Helipaddy Community

Our new Robinson R66, after 50 hours

Some surprises in store for this owner

In July 2018, we upgraded the R44 to an R66. It hasn’t been an easy decision because the R44 has been great for us for the last 10 years. We know a lot of R44 owners, in fact we live in a Robinson world — it’s what we trained on and our rented hangar at EGLD contains 30 Robinson helicopters.

Just one hundred meters along the airfield is the big boys Eurocopter hangar outside which are fancy looking people with sunglasses and small pet dogs schmoozing around their aircraft — with 50% more blades than our 66.

Nonetheless our Robinson dealer (now called Global Rotors) worked on us for at least two years (sorry!) before finally we caved in and went for it. The thinking was as follows: we like the R44 — indeed we went from London to Cape Town in it — but we have started embarking on longer trips and have been finding the 44 a tad small and slow.

Truthfully, we hankered after a solid beast-like machine such as the B2 or B3 because we had heard of worrying mast-bumping issues with the R66. Tim Tucker put out a safety video on how to pilot the aircraft in turbulence and we have come to terms with it after a great deal of analysis and training.

The box arrives!

The Robbo configured our way cost $1.156mn + VAT which is £1.07mn (July 2018 prices) + VAT. This is at least~$1m cheaper than the equivalent from Eurocopter and comes with a Rolls Royce engine, also cheaper to run.

The timing of the purchase decision was affected by three factors. Firstly, the new models now allow a factory fitted auxiliary “extender” fuel tank. Secondly, HeliSAS is now available from the factory, too. Finally, the new Garmin TXi avionics were just approved for the R66 in Europe.

Assembly was handled by HQ Aviation at Denham. One thing they know well is the Robinson helicopter and we wanted it set up to fly ultra-smoothly. We’ve configured the balance for 110 knots and two up and its creamy smooth.

Comparing the new R66 console with the R44

Acquisition of the 66 wasn’t stress free. There are a large number of optional extras but the avionics are interdependent so it is not so straightforward. For us, we felt the move from the 44 to the 66 was a bit slight unless we took the opportunity to do a major avionics upgrade. There were two things I had my eye on: the first was a legal range extender AUX fuel tank and the second was HeliSAS Autopilot. I figured these were going to make the ship feel like a proper upgrade. In any case, we didn’t particularly mind the extra weight — lightweight operation at high speed wasn’t something we planned on with the Robinson for obvious reasons.

As we live in the UK, we end up doing a lot of sea crossings and so we wanted the factory fitted floats, too. The factory ones ensure the bottle goes under a seat and not in the luggage compartment. Obviously floats are heavy and unstreamlined and probably never used and, even if they are used, probably won’t result in us floating happily on the sea smoking cigars. Nonetheless, the peace of mind is definitely there, no question.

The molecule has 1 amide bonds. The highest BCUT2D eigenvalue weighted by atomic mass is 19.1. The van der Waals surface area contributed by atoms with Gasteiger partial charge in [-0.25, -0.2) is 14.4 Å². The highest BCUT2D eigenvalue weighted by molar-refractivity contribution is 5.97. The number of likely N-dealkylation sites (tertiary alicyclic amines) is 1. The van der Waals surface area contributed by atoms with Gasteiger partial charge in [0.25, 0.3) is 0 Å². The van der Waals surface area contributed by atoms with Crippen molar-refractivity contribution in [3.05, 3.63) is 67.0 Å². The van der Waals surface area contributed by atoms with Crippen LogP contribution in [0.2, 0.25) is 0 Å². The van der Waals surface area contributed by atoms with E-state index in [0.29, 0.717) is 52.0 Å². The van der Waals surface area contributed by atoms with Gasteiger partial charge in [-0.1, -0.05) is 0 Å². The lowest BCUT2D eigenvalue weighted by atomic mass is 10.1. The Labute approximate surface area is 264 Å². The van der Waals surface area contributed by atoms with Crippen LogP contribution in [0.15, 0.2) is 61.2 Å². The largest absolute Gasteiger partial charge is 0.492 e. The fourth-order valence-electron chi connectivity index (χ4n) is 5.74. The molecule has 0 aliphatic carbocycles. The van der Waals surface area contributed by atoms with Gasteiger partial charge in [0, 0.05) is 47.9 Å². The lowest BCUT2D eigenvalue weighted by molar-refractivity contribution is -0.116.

At this point, we had got 80% of the way towards a commercially-spec’d helicopter, one that could be put on an AOC in the UK one day if we were under-utilising. The only other extra to complete this was the harness as opposed to lap belt. Unfortunatlety the harness system also requires a sort of crossbar headrest which constrains a bit the view of the rear passengers.

Since making the decision to have the harness, we have realised that we don’t take rear passengers all that often, and it’s not all that bad according to what we are told by the children. Actually, we have also heard that it is quite effective in a “hard landing” for all passengers. We have also heard a rumour that harnesses may be made a requirement for door-off ops. On balance, we have got used to the harness and don’t regret taking the option.

It wasn’t until after we had spec’d her out that I noticed the fixed configurations are listed in the Robinson website. So let’s have another look at these options. Firstly, here is the config we can recommend for our use case.

  • Basic price $930,000 for the Marine
  • Range Extender $33,000
  • Lithium battery $7,000
  • Harness $4,000
  • 5 Bose headsets and interface $11,350
  • Radalt $17,300
  • G500H TXi $35,700
  • GTN 650 $18,500
  • GTR225B Second radio $5,700
  • GTX335 Transponder $3,900
  • Synthetic vision $11,900
  • HeliSAS $46,000
  • ELT $2,900
  • TOTAL aircraft $1,136,400
  • Crating $4,900
  • Shipping to the UK $10,000
  • Assembly in the UK $5,000 (this is a guesstimate but I think about right)
  • TOTAL cost $1,156,300 + 20% VAT = $1,387,560

Aircon: $24,000 but opted out. We live in the UK anyway and the A/C doesn’t work without the engine running and adds 43lbs weight permanently. It really is a very expensive option and equivalent to carrying 6.3 gallons or nearly 15-20 minutes of fuel range.